Chesapeake Outdoors

Vol. 8, No. 22
June 1-7, 2000
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Students for the Bay

They came from the farthest reaches of Maryland’s Delmarva Peninsula — Dorchester, Wicomico and Worcester counties — to Martinek State Park on the banks of the Choptank River, where spatterdock and arrow arum, two important freshwater marsh plants, line the banks and largemouth bass lay in ambush among the thick vegetation.

Scores of elementary, middle and high schoolers poured off several Big Cheese Boxes to complete the final leg of their participation in the innovative Bay Grasses in Classes project, an education and restoration initiative developed cooperatively in 1998 by Chesapeake Bay Foundation and Maryland’s Department of Natural Resources and partly funded by the Chesapeake Bay Trust. This year, 120 elementary, middle and high schools participated in the program that grows underwater grasses — also called SAV or submerged aquatic vegetation.

The kids were fired up despite the cloudy, cool day; their enthusiasm infectious. The project began in March, when students, with guidance from the sponsors and their teachers, used a simple but innovative growing system (basically a water pump/filter, lamps and common landscape tub) to grow wild celery (Vallisineria Americana) from seed indoors. The kids monitor and care for the plants as well as check water quality and measure growth rate.

“This is a great project,” said Jamie Baxter, the Foundation’s restoration education director, “because the students become invested in restoring the Bay’s health, and it follows Maryland’s standards for effective service learning.”

The beauty of the project is its simplicity: Take seed, plant and help it grow, then transplant the maturing plants in water. Students learn the value of underwater grasses, which, according to most Bay scientists, are only about 12 percent of estimated historic levels. Underwater grasses release oxygen into the water, provide food for waterfowl (canvasbacks and wild celery share the same Latin name, Vallisineria), settle out sediment and are key habitats for scores of aquatic animals.

Later that day, we saw firsthand those benefits when we seined the shoreline and came up with six different species of fish, including banded killifish and American eel.

Tom Parham, DNR’s underåwater grass specialist, led groups of 10 to 12 students, all wearing life jackets, through the transplanting. Most of the kids overflowed with pride at having grown such beautifully lush plants to jump-start other grass beds in the river. When the plants were placed underwater, some students were a bit melancholy, but all seemed to have gained much from the endeavor. And so did the Bay.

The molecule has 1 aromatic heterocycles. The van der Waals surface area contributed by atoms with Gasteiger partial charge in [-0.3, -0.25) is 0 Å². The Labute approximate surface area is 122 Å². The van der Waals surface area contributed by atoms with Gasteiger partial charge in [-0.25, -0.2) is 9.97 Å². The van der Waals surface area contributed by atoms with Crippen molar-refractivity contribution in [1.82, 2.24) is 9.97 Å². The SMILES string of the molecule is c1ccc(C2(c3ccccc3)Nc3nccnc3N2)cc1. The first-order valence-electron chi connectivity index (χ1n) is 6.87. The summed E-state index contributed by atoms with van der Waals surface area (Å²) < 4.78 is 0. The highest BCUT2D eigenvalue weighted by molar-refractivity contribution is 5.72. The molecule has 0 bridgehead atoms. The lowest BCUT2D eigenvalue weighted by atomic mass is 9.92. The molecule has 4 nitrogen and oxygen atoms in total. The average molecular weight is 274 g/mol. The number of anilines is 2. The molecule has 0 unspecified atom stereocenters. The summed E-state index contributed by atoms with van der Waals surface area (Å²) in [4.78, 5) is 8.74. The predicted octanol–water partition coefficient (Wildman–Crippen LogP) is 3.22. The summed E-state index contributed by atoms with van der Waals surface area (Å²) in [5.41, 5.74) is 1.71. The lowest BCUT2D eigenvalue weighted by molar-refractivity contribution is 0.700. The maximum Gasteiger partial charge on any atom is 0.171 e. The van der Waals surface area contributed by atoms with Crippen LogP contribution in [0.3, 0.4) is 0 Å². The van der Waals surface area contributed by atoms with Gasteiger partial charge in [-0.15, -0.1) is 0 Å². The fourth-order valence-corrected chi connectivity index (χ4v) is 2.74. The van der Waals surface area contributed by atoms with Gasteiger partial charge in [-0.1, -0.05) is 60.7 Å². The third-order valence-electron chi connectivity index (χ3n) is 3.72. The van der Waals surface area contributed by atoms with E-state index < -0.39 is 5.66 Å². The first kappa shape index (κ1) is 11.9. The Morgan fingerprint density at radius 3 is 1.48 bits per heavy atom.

Fish are Biting

In the freshwater angling world, the state has confirmed that two Maryland state records recently fell. Ray Ferstemann of Essex took a monstrous 12-pound, 14-ounce brown trout at Deep Creek. The fish had girth of 191 inches and measured 291 inches long. David G. Martin of Cumberland, Maryland caught a seven-pound, nine-ounce cutthroat trout in the Barnum area of the North Branch of the Potomac River. The big cutthroat measured 28 inches in length with a girth of 14 inches.

In the salt, the Eastern Shore’s Chuck Foster landed three monster rockfish on light tackle near Poplar Island over the long weekend. On June 1, the state’s fishing regulations for rockfish change for size and creel limits, so check DNR or your tackle shop before you head out. Chumming will once again probably be the tactic of choice for most anglers. We encourage you to use circle hooks to reduce impact on fish that don’t meet the legal limit.

Try chumming for rockfish at Love Point, The Hill or the Diamonds. The Patuxent River, middle and lower Bay areas are still hot for croaker, and Buoy 76 and HI Buoy are good bets for rockfish. The drop-offs near Punch and James Island have produced nice flounder, and gray trout are moving up the Bay.

Copyright 2000
Bay Weekly